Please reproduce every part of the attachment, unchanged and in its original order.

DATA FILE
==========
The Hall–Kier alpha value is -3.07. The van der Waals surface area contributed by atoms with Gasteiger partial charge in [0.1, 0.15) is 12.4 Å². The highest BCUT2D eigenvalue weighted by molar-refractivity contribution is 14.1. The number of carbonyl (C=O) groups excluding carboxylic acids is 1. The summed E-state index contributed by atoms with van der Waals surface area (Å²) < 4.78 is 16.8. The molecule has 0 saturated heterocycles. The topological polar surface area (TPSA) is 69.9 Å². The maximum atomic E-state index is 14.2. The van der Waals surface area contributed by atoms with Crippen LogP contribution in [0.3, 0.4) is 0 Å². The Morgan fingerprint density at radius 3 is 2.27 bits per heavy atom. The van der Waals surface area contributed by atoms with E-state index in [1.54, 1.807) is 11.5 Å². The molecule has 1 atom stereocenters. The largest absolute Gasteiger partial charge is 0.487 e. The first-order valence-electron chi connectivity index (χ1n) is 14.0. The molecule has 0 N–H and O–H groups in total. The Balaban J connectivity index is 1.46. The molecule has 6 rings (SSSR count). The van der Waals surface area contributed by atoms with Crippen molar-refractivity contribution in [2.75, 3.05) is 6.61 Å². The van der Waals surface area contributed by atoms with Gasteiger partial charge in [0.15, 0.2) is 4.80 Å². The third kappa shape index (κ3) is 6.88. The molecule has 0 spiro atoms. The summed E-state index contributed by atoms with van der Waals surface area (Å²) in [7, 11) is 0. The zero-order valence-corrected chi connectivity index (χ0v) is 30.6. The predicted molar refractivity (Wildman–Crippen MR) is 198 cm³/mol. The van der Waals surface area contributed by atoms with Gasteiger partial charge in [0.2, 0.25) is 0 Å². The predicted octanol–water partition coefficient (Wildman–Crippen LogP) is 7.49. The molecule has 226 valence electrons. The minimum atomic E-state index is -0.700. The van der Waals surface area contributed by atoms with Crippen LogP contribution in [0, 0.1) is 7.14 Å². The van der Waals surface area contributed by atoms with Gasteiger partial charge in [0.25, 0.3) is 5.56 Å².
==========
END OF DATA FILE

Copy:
The Hall–Kier alpha value is -3.07. The van der Waals surface area contributed by atoms with Gasteiger partial charge in [0.1, 0.15) is 12.4 Å². The highest BCUT2D eigenvalue weighted by molar-refractivity contribution is 14.1. The number of carbonyl (C=O) groups excluding carboxylic acids is 1. The summed E-state index contributed by atoms with van der Waals surface area (Å²) < 4.78 is 16.8. The molecule has 0 saturated heterocycles. The topological polar surface area (TPSA) is 69.9 Å². The maximum atomic E-state index is 14.2. The van der Waals surface area contributed by atoms with Crippen LogP contribution in [0.3, 0.4) is 0 Å². The Morgan fingerprint density at radius 3 is 2.27 bits per heavy atom. The van der Waals surface area contributed by atoms with E-state index in [1.54, 1.807) is 11.5 Å². The molecule has 1 atom stereocenters. The largest absolute Gasteiger partial charge is 0.487 e. The first-order valence-electron chi connectivity index (χ1n) is 14.0. The molecule has 0 N–H and O–H groups in total. The Balaban J connectivity index is 1.46. The molecule has 6 rings (SSSR count). The van der Waals surface area contributed by atoms with Crippen molar-refractivity contribution in [2.75, 3.05) is 6.61 Å². The van der Waals surface area contributed by atoms with Gasteiger partial charge in [0.15, 0.2) is 4.80 Å². The third kappa shape index (κ3) is 6.88. The molecule has 0 spiro atoms. The summed E-state index contributed by atoms with van der Waals surface area (Å²) in [7, 11) is 0. The zero-order valence-corrected chi connectivity index (χ0v) is 30.6. The predicted molar refractivity (Wildman–Crippen MR) is 198 cm³/mol. The van der Waals surface area contributed by atoms with Gasteiger partial charge in [0.2, 0.25) is 0 Å². The predicted octanol–water partition coefficient (Wildman–Crippen LogP) is 7.49. The molecule has 226 valence electrons. The minimum atomic E-state index is -0.700. The van der Waals surface area contributed by atoms with Crippen LogP contribution in [0, 0.1) is 7.14 Å². The van der Waals surface area contributed by atoms with Gasteiger partial charge in [0.25, 0.3) is 5.56 Å².